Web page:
Nevada Appraisal Rights

When the Delaware legislature recently struck down fee-shifting bylaws — those internal corporate laws that force losing plaintiffs to pay the company’s legal fees — it prompted a slew of commentary (e.g., here and here) suggesting Delaware may lose its place as the top venue to incorporate.  Nevada has been making a play to provide a Delaware-style business-friendly climate.  (See “Delaware’s loss of certainty could be Nevada’s gain.”)  Whether Nevada supplants Delaware as the leading corporate venue remains to be seen.  But it got us thinking — what does appraisal rights litigation (called “dissenters’ rights” in Nevada) look like for professional investors in Nevada corporations?  As it turns out, Nevada is not nearly as friendly a place as Delaware for professional investors whose shares are at risk of being cashed out for an amount below the going-concern value of their investment.

First and foremost, holders of securities in an exchange-listed Nevada corporation without a controlling shareholder (10% or greater) are not entitled to dissenters’ rights at all.  Nevada law allows for exceptions where the articles of incorporation provide otherwise or at least part of the merger consideration is not cash or shares of most kinds of corporate stock, but by default there are no appraisal rights.  In contrast, Delaware appraisal rights are generally available in a consolidation or merger for any series or class of stock.

Moreover, an investor still needs to clear several hurdles to get an appraisal claim before a Nevada judge.  Indeed, the investor and the corporation need to exchange three separate notices before a dissenter’s petition is even filed in court.  Initially, investors wishing to dissent from a merger or other business combination subject to appraisal rights must first, before the merger vote, deliver a written notice.  Investors must also be sure not to vote their shares in favor of the merger or consolidation.

The shareholder’s notice prompts a response from the subject corporation, to which the investor must respond by (i) demanding payment, (ii) certifying that he or she was actually a beneficial owner, and (iii) surrendering his or her stock certificates as formal evidence of stock ownership.  The company is then required to tender payment to the shareholder of an amount that it considers to be the fair value of the shares.  The company is highly incentivized to follow this procedure — if it does not, only then may an investor file its action directly and, if the investor prevails, he or she is entitled to recover the expenses of the lawsuit.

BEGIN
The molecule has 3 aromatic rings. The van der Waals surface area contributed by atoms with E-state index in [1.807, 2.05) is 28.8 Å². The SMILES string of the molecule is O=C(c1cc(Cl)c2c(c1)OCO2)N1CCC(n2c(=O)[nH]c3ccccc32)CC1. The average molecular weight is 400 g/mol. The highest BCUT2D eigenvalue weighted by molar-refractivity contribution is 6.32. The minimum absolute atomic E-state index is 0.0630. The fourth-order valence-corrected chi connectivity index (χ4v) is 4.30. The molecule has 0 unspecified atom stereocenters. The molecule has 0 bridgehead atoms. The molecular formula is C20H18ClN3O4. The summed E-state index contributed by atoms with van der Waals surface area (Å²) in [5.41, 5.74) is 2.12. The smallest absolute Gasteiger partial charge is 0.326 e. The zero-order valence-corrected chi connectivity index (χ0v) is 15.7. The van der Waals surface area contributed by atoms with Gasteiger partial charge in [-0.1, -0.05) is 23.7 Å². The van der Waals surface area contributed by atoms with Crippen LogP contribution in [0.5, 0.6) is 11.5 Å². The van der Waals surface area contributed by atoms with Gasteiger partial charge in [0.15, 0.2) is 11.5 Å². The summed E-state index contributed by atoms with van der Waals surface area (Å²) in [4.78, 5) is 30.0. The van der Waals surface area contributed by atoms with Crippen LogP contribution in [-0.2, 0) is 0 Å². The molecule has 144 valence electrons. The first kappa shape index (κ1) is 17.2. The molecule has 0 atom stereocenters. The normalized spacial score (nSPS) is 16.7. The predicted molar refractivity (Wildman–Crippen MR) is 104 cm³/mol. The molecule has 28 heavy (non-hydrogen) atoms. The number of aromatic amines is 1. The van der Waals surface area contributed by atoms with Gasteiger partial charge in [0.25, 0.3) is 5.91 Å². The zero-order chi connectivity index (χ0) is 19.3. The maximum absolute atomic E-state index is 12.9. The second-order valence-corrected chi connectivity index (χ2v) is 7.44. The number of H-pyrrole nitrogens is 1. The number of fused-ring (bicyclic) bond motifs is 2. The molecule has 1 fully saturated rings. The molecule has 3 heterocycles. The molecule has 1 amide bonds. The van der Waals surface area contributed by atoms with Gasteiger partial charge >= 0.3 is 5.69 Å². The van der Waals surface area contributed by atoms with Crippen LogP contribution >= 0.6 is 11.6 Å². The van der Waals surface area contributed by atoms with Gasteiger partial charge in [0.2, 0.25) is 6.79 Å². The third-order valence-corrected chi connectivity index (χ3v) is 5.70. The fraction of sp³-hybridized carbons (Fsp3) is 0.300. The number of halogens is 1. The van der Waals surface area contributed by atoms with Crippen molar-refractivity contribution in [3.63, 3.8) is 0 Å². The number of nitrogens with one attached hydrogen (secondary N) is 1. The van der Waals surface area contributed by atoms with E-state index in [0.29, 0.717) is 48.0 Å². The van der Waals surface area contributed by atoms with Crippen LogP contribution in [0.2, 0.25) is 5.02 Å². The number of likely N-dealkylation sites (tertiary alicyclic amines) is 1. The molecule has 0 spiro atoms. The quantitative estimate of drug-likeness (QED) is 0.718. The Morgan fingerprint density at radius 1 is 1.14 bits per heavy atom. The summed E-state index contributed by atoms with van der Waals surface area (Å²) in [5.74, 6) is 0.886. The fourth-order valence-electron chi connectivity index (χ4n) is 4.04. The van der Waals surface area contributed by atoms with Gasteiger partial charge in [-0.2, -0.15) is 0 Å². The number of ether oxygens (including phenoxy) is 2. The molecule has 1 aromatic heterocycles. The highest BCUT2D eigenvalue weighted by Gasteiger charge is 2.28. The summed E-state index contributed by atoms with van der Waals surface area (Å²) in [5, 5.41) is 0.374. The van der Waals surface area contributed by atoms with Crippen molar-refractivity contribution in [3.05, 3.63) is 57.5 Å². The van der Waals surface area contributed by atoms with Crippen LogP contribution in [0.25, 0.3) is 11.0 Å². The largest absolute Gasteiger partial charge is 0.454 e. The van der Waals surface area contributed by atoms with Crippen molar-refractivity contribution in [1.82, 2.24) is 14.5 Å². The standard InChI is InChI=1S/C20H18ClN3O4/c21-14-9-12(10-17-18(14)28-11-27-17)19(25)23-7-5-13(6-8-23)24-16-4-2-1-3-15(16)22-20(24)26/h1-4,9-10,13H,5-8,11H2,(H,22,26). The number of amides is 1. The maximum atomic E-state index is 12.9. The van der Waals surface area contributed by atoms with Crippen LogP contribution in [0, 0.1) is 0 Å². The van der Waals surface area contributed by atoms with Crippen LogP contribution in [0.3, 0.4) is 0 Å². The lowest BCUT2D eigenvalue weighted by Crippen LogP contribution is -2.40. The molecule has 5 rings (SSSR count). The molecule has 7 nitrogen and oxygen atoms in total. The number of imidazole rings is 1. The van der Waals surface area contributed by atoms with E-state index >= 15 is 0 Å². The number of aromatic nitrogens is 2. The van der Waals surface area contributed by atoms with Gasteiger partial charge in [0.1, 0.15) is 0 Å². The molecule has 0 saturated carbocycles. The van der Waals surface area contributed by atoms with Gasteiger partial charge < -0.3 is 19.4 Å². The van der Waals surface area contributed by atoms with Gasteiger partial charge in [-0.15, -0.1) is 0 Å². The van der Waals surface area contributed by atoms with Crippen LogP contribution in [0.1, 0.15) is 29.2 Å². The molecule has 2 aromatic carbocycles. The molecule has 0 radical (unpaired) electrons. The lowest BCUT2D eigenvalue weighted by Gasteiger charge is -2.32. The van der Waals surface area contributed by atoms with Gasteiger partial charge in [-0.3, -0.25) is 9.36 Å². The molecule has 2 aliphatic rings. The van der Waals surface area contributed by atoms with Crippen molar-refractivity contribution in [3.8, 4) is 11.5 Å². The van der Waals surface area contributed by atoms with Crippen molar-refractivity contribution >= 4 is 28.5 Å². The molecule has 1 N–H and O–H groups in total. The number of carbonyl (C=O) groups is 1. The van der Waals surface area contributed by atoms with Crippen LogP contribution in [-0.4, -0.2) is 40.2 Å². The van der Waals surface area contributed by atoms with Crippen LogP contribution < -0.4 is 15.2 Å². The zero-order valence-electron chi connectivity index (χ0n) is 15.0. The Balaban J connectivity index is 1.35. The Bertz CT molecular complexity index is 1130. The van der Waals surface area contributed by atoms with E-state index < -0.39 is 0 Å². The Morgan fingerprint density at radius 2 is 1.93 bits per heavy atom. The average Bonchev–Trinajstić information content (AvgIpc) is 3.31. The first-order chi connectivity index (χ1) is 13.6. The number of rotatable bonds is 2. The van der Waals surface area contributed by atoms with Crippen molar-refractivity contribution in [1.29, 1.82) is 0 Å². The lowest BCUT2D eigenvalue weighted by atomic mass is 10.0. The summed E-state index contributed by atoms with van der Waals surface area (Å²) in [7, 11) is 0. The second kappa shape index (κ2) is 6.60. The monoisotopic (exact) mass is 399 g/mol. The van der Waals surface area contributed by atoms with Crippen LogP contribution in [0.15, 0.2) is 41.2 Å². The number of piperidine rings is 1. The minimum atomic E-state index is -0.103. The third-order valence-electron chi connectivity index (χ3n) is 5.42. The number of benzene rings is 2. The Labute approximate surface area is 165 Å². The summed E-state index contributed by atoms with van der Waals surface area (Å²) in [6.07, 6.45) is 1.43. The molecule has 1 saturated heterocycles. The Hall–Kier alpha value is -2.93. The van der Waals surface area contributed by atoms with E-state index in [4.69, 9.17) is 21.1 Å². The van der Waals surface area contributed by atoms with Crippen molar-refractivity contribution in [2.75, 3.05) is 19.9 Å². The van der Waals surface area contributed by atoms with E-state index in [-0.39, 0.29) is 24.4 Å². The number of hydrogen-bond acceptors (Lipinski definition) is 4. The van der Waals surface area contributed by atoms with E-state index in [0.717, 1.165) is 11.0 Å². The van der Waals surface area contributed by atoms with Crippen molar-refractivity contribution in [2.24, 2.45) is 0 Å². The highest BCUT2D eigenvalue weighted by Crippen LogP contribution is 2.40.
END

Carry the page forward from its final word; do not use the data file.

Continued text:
Presumably, the corporation’s payment will be insufficient.  But even then, an investor cannot go directly to a judge.  Instead, the investor has to object in writing and make a demand for what he or she thinks is the fair value of the shares.  Only then, with the payment demand unsettled, will a petition be filed in court.  Also, it is the company — not the investor, as in Delaware — that files the petition, and the company can wait two months to do so.

Two other considerations bear mention.  First, unlike Delaware, Nevada does not provide for an interest rate floor on appraisal awards (Delaware appraisal awards accrue at 5% above the Fed’s discount rate and are compounded quarterly).  Nevada law instead says that a dissenter’s award will be for fair value “plus interest.”  Second, there are very few decisions interpreting Nevada’s dissenters’ statute, making litigation in Nevada much more unpredictable for investors and companies alike.

Accordingly, professional investors who utilize appraisal rights to maximize their investment returns will not cheer on Nevada to supplant Delaware as the seat of American corporate law.